managers of African wildlife parks in Kigali to boost conservation | Environment News

Officials are meeting in Kigali in a congress to expand land and marine wildlife protection in the region.

African leaders meet in the continent’s first-ever African Protected Areas Congress in a bid to scale up conservation of terrestrial and marine wildlife, despite the lack of funding and low quality of many existing conservation areas In the region.

The forum is taking place in Kigali, the Rwandan capital, this week.

According to United Nations estimates, only 14% of Africa’s inland terrestrial and aquatic ecosystems and 17% of coastal and marine areas are protected. The continent currently has 9,118 protected areas. More than 100 countries around the world have ambitions to expand conservation efforts and protect wildlife from human-caused harm.

“Africa’s protected and conserved areas face serious challenges that need to be addressed urgently,” said Ken Mwathe, Policy Coordinator for Birdlife International in Africa.

He said climate change, declining quality of protected areas due to underfunding and growth in infrastructure development in protected areas are severely hampering biodiversity on the continent.

“The push for development in protected areas and other key biodiversity areas is an issue that governments and stakeholders should critically interrogate during the congress,” Mwathe said.

Those working on the front lines of conservation are already facing increasing challenges. On Kenya’s Wasini Island, where coral reefs and fish are protected by a community-run marine park, conservation officials say it’s difficult for such projects to succeed.

“The management of this local marine park is quite costly for the community and requires a lot of external support,” said Dosa Mshenga, a community member who deals with coral reefs. “However, he has a major upside. Since we started coral restoration and monitored the designated area about eight years ago, we have seen fish, octopus and even lobsters, which had disappeared, return.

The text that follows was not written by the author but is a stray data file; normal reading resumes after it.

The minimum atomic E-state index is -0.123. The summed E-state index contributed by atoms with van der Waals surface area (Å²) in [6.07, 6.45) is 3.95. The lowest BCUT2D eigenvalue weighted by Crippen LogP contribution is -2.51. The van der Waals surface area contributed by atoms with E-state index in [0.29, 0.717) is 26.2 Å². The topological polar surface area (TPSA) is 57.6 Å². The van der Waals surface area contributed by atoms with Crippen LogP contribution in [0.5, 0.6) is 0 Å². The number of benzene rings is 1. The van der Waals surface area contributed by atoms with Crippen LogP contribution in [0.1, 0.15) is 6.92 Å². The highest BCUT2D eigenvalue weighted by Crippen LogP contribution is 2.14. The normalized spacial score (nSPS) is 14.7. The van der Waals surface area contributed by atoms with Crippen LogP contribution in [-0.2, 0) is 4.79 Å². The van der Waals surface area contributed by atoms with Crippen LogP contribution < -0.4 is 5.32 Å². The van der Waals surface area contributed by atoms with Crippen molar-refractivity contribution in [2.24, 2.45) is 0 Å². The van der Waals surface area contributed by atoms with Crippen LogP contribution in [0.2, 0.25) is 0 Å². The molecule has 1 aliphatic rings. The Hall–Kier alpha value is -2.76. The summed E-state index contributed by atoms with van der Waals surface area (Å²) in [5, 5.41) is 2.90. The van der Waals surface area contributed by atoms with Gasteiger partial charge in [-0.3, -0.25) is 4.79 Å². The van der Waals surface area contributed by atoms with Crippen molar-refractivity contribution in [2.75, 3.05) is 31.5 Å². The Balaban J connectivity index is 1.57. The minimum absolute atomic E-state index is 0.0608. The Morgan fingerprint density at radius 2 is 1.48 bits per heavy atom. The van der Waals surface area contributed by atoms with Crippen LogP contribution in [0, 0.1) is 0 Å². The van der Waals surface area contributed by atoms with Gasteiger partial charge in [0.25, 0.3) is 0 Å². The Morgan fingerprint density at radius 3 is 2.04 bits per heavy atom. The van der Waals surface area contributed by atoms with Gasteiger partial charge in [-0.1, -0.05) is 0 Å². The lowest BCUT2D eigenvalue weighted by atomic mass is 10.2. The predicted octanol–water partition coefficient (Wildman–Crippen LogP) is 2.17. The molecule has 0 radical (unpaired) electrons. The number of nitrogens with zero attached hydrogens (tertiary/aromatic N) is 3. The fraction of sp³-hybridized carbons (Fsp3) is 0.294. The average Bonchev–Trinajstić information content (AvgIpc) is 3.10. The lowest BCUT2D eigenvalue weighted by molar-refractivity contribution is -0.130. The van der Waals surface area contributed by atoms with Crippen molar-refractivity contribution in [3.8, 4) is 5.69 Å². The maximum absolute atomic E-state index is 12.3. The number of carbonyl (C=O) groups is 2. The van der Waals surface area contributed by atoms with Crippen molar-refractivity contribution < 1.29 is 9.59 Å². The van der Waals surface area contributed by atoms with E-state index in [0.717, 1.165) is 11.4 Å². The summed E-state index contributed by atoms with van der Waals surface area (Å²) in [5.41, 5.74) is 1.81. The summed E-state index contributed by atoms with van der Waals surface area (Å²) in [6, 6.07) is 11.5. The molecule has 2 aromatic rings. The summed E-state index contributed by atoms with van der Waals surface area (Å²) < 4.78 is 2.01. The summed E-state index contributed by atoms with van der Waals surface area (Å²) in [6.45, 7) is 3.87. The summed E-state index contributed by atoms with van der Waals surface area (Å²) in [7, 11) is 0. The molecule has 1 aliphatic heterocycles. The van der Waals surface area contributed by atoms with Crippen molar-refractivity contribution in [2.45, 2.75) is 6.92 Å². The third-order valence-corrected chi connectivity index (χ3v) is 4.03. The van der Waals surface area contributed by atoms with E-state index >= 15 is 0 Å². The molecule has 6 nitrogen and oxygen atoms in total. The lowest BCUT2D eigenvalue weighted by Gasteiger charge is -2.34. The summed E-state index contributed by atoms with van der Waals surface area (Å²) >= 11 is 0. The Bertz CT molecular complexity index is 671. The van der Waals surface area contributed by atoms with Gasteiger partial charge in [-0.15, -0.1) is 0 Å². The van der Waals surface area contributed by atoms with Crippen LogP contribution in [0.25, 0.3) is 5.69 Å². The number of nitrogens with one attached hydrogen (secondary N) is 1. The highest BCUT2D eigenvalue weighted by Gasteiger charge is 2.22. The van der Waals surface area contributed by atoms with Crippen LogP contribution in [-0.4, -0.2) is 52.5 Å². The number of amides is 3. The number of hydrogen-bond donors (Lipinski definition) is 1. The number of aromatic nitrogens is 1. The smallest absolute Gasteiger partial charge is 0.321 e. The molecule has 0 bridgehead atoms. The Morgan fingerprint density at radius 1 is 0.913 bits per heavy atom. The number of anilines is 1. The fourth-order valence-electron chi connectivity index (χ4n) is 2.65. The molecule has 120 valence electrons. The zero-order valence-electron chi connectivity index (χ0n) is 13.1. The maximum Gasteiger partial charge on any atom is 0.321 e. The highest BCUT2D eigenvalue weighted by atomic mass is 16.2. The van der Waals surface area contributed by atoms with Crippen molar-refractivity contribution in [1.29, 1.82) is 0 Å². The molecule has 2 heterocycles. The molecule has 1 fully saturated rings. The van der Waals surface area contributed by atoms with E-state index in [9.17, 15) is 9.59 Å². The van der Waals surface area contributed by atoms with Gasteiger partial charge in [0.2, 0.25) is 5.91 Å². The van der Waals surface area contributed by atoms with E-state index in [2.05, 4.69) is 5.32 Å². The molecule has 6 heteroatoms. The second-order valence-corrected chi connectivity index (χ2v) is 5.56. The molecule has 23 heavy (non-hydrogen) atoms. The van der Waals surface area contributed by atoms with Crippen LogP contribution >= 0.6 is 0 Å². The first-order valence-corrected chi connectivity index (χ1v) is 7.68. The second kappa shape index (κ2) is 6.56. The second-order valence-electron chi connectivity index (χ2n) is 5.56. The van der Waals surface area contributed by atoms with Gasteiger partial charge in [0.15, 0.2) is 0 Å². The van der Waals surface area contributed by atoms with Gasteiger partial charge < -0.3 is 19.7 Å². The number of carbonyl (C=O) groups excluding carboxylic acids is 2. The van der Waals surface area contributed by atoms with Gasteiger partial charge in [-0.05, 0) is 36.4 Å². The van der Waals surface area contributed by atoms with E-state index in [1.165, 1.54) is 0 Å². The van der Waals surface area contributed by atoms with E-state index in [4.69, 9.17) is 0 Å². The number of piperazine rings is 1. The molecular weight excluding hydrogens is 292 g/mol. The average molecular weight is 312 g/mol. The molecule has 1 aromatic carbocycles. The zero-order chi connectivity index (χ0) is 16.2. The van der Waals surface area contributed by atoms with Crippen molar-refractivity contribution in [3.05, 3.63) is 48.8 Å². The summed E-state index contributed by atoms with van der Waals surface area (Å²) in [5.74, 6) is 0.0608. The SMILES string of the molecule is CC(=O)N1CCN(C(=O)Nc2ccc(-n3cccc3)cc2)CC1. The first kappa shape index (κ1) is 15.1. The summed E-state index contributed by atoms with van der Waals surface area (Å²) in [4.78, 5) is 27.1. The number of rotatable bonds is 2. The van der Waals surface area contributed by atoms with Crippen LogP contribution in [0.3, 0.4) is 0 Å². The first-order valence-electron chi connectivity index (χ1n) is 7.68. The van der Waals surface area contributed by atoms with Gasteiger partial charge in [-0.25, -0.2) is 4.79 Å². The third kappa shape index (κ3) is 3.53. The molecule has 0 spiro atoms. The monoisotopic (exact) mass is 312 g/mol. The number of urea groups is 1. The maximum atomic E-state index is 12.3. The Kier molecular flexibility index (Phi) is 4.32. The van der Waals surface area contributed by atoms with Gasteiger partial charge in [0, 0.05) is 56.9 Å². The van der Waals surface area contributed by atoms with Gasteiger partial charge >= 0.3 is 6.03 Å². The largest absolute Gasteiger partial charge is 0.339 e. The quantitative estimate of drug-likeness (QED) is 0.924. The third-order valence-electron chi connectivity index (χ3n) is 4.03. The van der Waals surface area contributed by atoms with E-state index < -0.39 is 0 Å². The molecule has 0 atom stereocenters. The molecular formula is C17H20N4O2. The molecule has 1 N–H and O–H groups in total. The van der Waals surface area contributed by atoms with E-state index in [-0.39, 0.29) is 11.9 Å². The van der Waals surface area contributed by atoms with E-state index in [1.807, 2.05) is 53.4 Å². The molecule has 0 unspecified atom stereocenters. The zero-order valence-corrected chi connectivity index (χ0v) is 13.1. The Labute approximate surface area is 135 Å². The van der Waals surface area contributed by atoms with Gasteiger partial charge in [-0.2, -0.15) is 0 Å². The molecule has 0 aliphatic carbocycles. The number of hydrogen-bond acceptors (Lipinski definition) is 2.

But those gains are now threatened by the construction of a major fishing port at Shimoni, just three kilometers (1.9 miles) from the island, Mshenga said.

The Great Blue Wall Initiative – a project to protect marine life on Africa’s east coast – will play a prominent role in marine conservation discussions, alongside community projects like those in Wasini, Luther said. Anukur, regional director of the International Union for Conservation. of Nature, which hosts the conference. He added that local communities and indigenous peoples will be at the forefront of conservation efforts.

“It is important to note that Africans have not only lived alongside wildlife, but have also been its protectors,” Anukur said.

African governments have found themselves under mounting public pressure and international condemnation in recent weeks over the evictions of indigenous communities from conservation areas, with Maasai people in Tanzania appealing to the UN for better protection following violent clashes that forced them to leave their ancestral homes in Ngorongoro Conservation. Area.

The congress brings together managers of parks and wildlife reserves, scientists and Aboriginal and community leaders. It is hoped that increased dialogue between groups will improve the health of Africa’s biodiversity hotspots and combat worrying trends, such as increased poaching and illegal wildlife trade.

A high-level discussion on the link between climate change and biodiversity, with a focus on protected areas that can significantly reduce carbon dioxide emissions, will be at the heart of the meeting, added organizer Anukur.

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